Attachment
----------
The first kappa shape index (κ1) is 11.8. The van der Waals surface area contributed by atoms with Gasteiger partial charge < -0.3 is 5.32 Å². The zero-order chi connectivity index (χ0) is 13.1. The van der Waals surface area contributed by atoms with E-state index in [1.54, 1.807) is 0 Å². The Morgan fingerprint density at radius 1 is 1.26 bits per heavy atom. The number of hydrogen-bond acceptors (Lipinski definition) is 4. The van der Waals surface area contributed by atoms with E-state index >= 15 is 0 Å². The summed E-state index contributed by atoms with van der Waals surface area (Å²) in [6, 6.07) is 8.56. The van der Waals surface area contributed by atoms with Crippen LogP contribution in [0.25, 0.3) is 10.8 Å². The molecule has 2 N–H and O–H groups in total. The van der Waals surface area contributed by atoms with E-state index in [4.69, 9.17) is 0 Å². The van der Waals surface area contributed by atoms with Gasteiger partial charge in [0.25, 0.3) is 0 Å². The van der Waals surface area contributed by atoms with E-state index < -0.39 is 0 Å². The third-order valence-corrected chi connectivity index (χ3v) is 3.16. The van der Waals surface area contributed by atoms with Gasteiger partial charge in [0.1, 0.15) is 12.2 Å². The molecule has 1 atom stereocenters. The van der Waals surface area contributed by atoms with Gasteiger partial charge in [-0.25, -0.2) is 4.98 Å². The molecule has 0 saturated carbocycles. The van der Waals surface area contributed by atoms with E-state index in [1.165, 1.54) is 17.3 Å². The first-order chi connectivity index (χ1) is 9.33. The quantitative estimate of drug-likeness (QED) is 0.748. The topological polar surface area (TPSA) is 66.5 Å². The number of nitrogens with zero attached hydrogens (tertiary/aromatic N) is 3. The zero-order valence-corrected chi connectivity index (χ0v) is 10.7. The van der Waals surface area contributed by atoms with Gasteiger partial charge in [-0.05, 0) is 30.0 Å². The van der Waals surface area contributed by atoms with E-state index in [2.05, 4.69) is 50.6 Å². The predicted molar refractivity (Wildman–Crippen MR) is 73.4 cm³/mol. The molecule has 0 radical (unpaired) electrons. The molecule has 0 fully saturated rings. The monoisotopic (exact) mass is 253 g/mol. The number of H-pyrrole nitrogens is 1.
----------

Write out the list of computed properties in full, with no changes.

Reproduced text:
The first kappa shape index (κ1) is 11.8. The van der Waals surface area contributed by atoms with Gasteiger partial charge < -0.3 is 5.32 Å². The zero-order chi connectivity index (χ0) is 13.1. The van der Waals surface area contributed by atoms with E-state index in [1.54, 1.807) is 0 Å². The Morgan fingerprint density at radius 1 is 1.26 bits per heavy atom. The number of hydrogen-bond acceptors (Lipinski definition) is 4. The van der Waals surface area contributed by atoms with E-state index >= 15 is 0 Å². The summed E-state index contributed by atoms with van der Waals surface area (Å²) in [6, 6.07) is 8.56. The van der Waals surface area contributed by atoms with Crippen LogP contribution in [0.25, 0.3) is 10.8 Å². The molecule has 2 N–H and O–H groups in total. The van der Waals surface area contributed by atoms with E-state index in [4.69, 9.17) is 0 Å². The van der Waals surface area contributed by atoms with Gasteiger partial charge in [0.25, 0.3) is 0 Å². The van der Waals surface area contributed by atoms with E-state index < -0.39 is 0 Å². The third-order valence-corrected chi connectivity index (χ3v) is 3.16. The van der Waals surface area contributed by atoms with Gasteiger partial charge in [0.1, 0.15) is 12.2 Å². The molecule has 1 atom stereocenters. The van der Waals surface area contributed by atoms with Gasteiger partial charge in [-0.25, -0.2) is 4.98 Å². The molecule has 0 saturated carbocycles. The van der Waals surface area contributed by atoms with E-state index in [1.165, 1.54) is 17.3 Å². The first-order chi connectivity index (χ1) is 9.33. The quantitative estimate of drug-likeness (QED) is 0.748. The topological polar surface area (TPSA) is 66.5 Å². The number of nitrogens with zero attached hydrogens (tertiary/aromatic N) is 3. The zero-order valence-corrected chi connectivity index (χ0v) is 10.7. The van der Waals surface area contributed by atoms with Gasteiger partial charge in [-0.05, 0) is 30.0 Å². The van der Waals surface area contributed by atoms with E-state index in [2.05, 4.69) is 50.6 Å². The predicted molar refractivity (Wildman–Crippen MR) is 73.4 cm³/mol. The molecule has 0 radical (unpaired) electrons. The molecule has 0 fully saturated rings. The monoisotopic (exact) mass is 253 g/mol. The number of H-pyrrole nitrogens is 1.